THE GILDED AGE: Heads Have Rolled For Less

Posted on March 02, 2022

To recap any show, we tend to watch the episode more than once in order to get all the details and quotes right. When Agnes van Rhijn stormed out of her house to confront Bertha Russell for the first time, we blurted out two different things each time we watched the episode. The first time, we yelled, “She’s out on the street without her hat on!” The second time we watched it we noted, “Man, the plotting here was actually really well done.” Unfortunately, for all the great work setting up how Mrs. Russell’s luncheon went down, the payoff just didn’t happen in the way it probably should have. But we’re getting ahead of ourselves, of course.

George and Bertha pose for pictures at the train crash site in Pennsylvania. Clara Barton is there and George gives her a massive check. All of this runs in the paper the next day so that Agnes can get her daily sneer on. She calls it negligence on George’s part. Marion, because she’s Marion, immediately takes the opposite position. “He’s the captain, isn’t he?” Agnes asks. “Or doesn’t an officer take responsibility in that class.” We’re not sure why Marion tries her best to rise to the defense of a railroad baron except perhaps to illustrate how terrible her instincts are.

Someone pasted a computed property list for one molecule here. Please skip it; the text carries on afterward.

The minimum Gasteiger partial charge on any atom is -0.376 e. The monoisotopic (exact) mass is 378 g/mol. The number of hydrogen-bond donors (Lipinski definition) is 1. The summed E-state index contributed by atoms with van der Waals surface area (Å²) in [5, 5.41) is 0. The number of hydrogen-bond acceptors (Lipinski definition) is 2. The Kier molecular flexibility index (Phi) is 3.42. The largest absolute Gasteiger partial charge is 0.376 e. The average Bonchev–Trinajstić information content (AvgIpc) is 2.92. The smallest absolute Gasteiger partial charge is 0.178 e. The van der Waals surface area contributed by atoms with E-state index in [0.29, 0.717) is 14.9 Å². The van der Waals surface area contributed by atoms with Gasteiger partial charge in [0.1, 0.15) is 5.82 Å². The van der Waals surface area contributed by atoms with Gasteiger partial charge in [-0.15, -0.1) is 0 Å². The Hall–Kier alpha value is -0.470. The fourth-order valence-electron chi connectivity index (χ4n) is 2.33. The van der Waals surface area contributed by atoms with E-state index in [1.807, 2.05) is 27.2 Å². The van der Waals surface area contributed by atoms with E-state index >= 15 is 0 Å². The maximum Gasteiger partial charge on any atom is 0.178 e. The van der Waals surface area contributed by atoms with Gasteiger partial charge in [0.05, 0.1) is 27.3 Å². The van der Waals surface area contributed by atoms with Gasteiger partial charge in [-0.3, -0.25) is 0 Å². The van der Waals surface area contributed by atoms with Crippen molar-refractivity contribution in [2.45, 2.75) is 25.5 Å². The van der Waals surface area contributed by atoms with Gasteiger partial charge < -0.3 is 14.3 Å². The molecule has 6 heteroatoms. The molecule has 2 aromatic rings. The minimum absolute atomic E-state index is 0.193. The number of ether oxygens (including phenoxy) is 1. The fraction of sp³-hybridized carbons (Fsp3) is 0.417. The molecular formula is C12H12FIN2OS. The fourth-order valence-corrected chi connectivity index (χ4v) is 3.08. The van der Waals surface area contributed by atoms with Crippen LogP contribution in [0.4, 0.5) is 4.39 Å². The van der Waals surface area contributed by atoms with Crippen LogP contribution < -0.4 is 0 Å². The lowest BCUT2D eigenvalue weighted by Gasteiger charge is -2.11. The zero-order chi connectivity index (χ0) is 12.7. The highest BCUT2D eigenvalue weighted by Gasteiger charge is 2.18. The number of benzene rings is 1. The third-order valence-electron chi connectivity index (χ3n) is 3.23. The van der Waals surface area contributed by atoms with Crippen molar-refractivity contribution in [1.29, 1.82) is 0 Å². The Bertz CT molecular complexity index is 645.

Marion and Peggy go to Aurora Fane’s house for a tempestuous Red Cross meeting, featuring a collection of absurd hats. To be blunt, we find it impossible to believe that a bunch of old money society matrons in 1882 would sit in the same room with a Black woman – in one of their own homes, no less. Maybe they were distracted by Ann Morris spewing invective all over the room about Bertha. Clara Barton tries to dismiss it as a “society squabble,” to which Ann spits “It’s not a society squabble because Mrs. Russell is not in society.” Once again, Bertha saunters in and asks “You bitches talking about me again?” Or something to that effect. Clara Barton shames the ladies into admitting Bertha to the board. Ann Morris takes the news well. “What a sad and vulgar world we live in.” Clara Barton yells “Bitch, we’re not planning your daughter’s coming out here. Sit the hell down.” Or something like that. Peggy sits in the back with a shit-eating grin watching all these white ladies making asses of themselves. After Mrs. Morris storms out, Clara Barton suggests everyone have a cup of coffee, because caffeine is what’s really needed here. While the society ladies try to figure out how to make the Keurig work, Clara prevails upon Marion to go and check in on Mrs. Chamberlain. We’re starting to think Miss Barton is secretly enjoying fucking with all of these old money ladies. Later, Aurora takes Bertha aside to tell her (discreetly, her eyes darting around the room) that Ward McCallister wants to be invited to luncheon at her palace. Once again, something akin to a human emotion rises up in Bertha. Aurora warns her that “the service must be English. He uses it to frighten newcomers.”